When each session ended, it was that silly thing that happens when elevator doors open… people wanting to get out and people wanting to get in at the same time. There were thousands of bodies, everybody had wheelie bags, and it was one great big milling churn dash. I’ll share the first couple sessions that I went to, and I’ll put up more information later, in bites.

First on the docket I chose to go hear Dan Purcell. Dan is the boy genius son of Bob and Heather Purcell of Superior Threads. Dan, a smartywhistle techie extraordinaire, grew up in the quilting industry and is the nicest, friendliest young guy you would ever want to meet. Dan operates Websites for Quilters, a company offering a whole bunch of services for quilters who want to be on the web and need a little or a lot of help.

One of the great things that Dan told us about is his FindMyFabric.com, a fabric, quilting, and sewing supply search engine. You can search for products offered by hundreds of online stores to find exactly what you are looking for. You can also search by uploading a photo of the fabric you need more of! How cool is that?? And totally free, this one.

Dan also operates QuilterBlogs.com, a directory of quilting blogs that you can check out to see what’s out there in the blogosphere.


I bought Dan’s book so I can learn more valuable nuggets about having a quilting website.

Next I went to the presentation by Stacey Michell of Shades Textiles. Stacey’s main product is SoftFuse, a paper-backed fusible web that has become my favorite. It’s the lightest weight, and it actually works the way this type of product is supposed to work! What a concept! It fuses quickly, the paper comes off right away, and like I said it is extremely lightweight and flexible.

Stacey’s mom is Marti Michell. They were both there at the session to show us how you can use the product to do a prepared-edge type of appliqué for either hand or machine stitching. It’s fused, and the edges are turned! Very interesting! I’ll be giving this a try myself and will report the results here on the blog. I ordered some SoftFuse so I’ll be able to offer it on my website soon.

This was my favorite entry in the quilt display.


I’m Watching You by Barbara McKie of Old Lyme, Connecticut.

Much more to come,
By Kay Mackenzie

The winner of the Rose of Sharon Block Book and note cards is… Jen! Congratulations! Enjoy these beautiful items, courtesy of That Patchwork Place.

I’d now like to go back two weeks in time to the Delta Quilters Guild show in Antioch, California. I was there as a merchant, and after I finished setting up my booth I took a tour of the show buildings. I came around a corner and was flabbergasted to see a beautiful quilt made from my first collection of teapot designs on special display against the wall.

As I drew closer, I saw that this was a memorial area for two of the guild’s members who had passed away during the year. My heart filled up and I felt so honored that the daughter of the lovely lady who had made this teapot quilt had chosen it to represent her mother in the display.



Helen Holoch, quiltmaker.

Her are some closeup shots of individual pots. This lady had a very special collection of fabrics, I’d say!




Thank you, Helen, and thanks to your daughter Nancy, and also to guild member Terry Matejcek, who helped me round up the information about the quilt and gave me permission to post the photos and the story.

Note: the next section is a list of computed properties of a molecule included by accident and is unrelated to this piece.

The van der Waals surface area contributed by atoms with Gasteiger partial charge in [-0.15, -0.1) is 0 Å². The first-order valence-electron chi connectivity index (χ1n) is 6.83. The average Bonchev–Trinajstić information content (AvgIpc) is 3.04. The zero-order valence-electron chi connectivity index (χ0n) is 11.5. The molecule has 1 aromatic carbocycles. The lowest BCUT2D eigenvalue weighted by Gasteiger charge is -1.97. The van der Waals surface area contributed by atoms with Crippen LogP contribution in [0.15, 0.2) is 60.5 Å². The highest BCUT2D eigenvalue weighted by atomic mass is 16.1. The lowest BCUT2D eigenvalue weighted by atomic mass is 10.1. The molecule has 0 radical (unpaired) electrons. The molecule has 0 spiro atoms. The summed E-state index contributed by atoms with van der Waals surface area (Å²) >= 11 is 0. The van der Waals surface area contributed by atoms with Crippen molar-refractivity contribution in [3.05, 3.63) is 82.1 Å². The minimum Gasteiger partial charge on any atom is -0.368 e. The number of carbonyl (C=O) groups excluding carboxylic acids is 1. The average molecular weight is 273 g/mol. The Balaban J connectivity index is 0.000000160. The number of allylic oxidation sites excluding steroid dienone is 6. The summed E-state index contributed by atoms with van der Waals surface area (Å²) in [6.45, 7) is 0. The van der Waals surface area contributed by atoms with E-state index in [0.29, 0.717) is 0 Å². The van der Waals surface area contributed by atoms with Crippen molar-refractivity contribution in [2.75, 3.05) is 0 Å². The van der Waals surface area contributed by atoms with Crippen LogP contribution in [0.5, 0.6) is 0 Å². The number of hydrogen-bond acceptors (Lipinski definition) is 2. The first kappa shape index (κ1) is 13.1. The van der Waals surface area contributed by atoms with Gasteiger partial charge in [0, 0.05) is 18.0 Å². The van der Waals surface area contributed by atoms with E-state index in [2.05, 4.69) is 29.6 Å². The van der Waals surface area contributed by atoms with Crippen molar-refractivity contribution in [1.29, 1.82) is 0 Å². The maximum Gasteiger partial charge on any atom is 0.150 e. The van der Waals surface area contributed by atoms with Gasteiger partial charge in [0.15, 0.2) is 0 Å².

Until next time,
By Kay Mackenzie

Several months ago I bumped into a fellow PVQA member in the elevator while at Festival in Long Beach. She started telling me about a project that she and a group of friends were working on, inspired by my Dolls & Dresses to Appliqué. Each member of the group was making a self-portrait Red Hat doll!

It wasn’t until the October PVQA meeting that I had a chance to see the completed quilt. So exciting!! It was red-hat-letter day for me, as there’s nothing better than seeing what others have done with your designs.


How darling! I didn’t know a lot about the Red Hat Society, so I asked them to send me some information about it.

The Red Hat Cats, who created this self-portrait quilt from your book, is a local chapter of the Red Hat Society. Two of us purchased your book at the last PVQA show, and the members worked from the books together to create the blocks in the quilt.

The Red Hat Society-Fun and Friendship After Fifty-is a “disorganization” of women. Sue Ellen Cooper, the founder and Exalted Queen Mother was inspired by the “When I am an Old Woman” poem written by Jenny Joseph. The very first Red Hat, given to a friend of hers who was turning 50, is now in the Smithsonian.

We get together to have fun, and we are very good at it. Our chapter meets once a month to sew together, and we have monthly field trips (most recently to Half Moon Bay for lunch and pumpkin picking) and what are now traditional yearly events such as a Holiday Cookie Exchange, Summer Potluck and Croquet tournament, and a Winter Soup Potluck. We all belong to other organizations, but we tell ourselves often that this group is the one that we cherish most. There’s a huge span of ages from a Pink Hat (under 50) teacher in her thirties to women in their late seventies. Everyone is supportive, active, and FUN. I’m sure you can tell that from the blocks on the quilt.

Thank you for inspiring us with your book. We loved making the quilt blocks, and Shary Lewis had fun assembling the quilt. Carole Donovan quilted it at one of our sewing sessions, and we are super pleased with the result.

For more information about the Red Hat Society, contact their website at www.redhatsociety.com.

Denise Martin, current Queen Mother of the Red Hat Cats of Los Gatos.

It was great to learn more about the disorganization and about the Red Hat Cats :).

Here are some closeups so you can see more of the personalization and detail that each member put on to portray themselves.